The pirate who lived to tell the tale of his execution.

In 1684, Andrew Ranson was found guilty of leading a band of pirates on a planned attack on St. Augustine and sentenced to death by garrote. But when the executioner was applying the final twists to the rope around Ranson's neck to choke him to death, the rope broke and the prisoner fell to the ground. The town's friar rushed to the gallows and discovered the pirate was still alive.

The friars believed that Ranson's near-death experience was a miracle and refused the governor's demand to execute Ranson on grounds of ecclesiastical immunity. Instead, Ranson was transferred from the convent to the Castillo de San Marcos, where he helped in its construction. And when the English from South Carolina captured St. Augustine and laid siege to the Castillo, Ranson helped the Spanish repel the attack and was instrumental as an interpreter during the interrogation of captured English soldiers. When the siege was lifted, so was Ranson's prisoner status.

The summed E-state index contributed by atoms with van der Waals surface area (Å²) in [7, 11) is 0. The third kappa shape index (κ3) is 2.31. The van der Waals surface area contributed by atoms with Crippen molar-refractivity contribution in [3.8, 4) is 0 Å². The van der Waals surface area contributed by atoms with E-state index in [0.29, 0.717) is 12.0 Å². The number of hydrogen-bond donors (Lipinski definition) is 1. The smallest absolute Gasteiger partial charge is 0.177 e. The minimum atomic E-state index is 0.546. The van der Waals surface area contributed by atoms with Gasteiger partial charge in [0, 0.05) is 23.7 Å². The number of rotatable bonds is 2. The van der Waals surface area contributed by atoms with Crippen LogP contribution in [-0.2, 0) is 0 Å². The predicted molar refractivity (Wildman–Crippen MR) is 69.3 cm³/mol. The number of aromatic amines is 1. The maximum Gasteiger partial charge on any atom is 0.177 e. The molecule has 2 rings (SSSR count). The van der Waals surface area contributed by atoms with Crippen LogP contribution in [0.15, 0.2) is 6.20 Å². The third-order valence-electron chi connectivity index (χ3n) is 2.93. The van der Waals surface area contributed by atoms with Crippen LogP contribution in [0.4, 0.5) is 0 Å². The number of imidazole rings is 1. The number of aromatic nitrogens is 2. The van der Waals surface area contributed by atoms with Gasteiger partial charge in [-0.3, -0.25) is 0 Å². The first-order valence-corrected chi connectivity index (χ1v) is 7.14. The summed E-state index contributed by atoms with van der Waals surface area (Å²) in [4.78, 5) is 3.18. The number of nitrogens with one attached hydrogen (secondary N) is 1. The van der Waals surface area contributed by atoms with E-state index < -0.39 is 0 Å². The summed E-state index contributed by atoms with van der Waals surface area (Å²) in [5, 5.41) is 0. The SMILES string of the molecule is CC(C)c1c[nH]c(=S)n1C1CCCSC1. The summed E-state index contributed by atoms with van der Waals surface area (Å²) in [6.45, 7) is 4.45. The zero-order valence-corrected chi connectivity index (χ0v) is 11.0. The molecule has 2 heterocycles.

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Did you know?

  • In 1671, when Henry Morgan sailed from Port Royal, Jamaica to sack and plunder Panama, his fleet consisted of 37 vessel, ranging from 4-gunners to 22-gunners.

  • Captain Kidd received a letter of marquee from King William III to seize any French ships during his search to capture pirates. Instead, he captured an Indianman resulting in the beginning of his pirate career.

  • The cook onboard a pirate ship was usually a disabled pirate who was allowed to stay on the ship if he could make food that didn't kill the pirate crew.

  • In September 1718, following months of successful plundering raids, the pirate crews of Blackbeard and Charles Vane rendezvoused on Ocracoke Island (North Carolina) for a wild, weeklong bacchanal.


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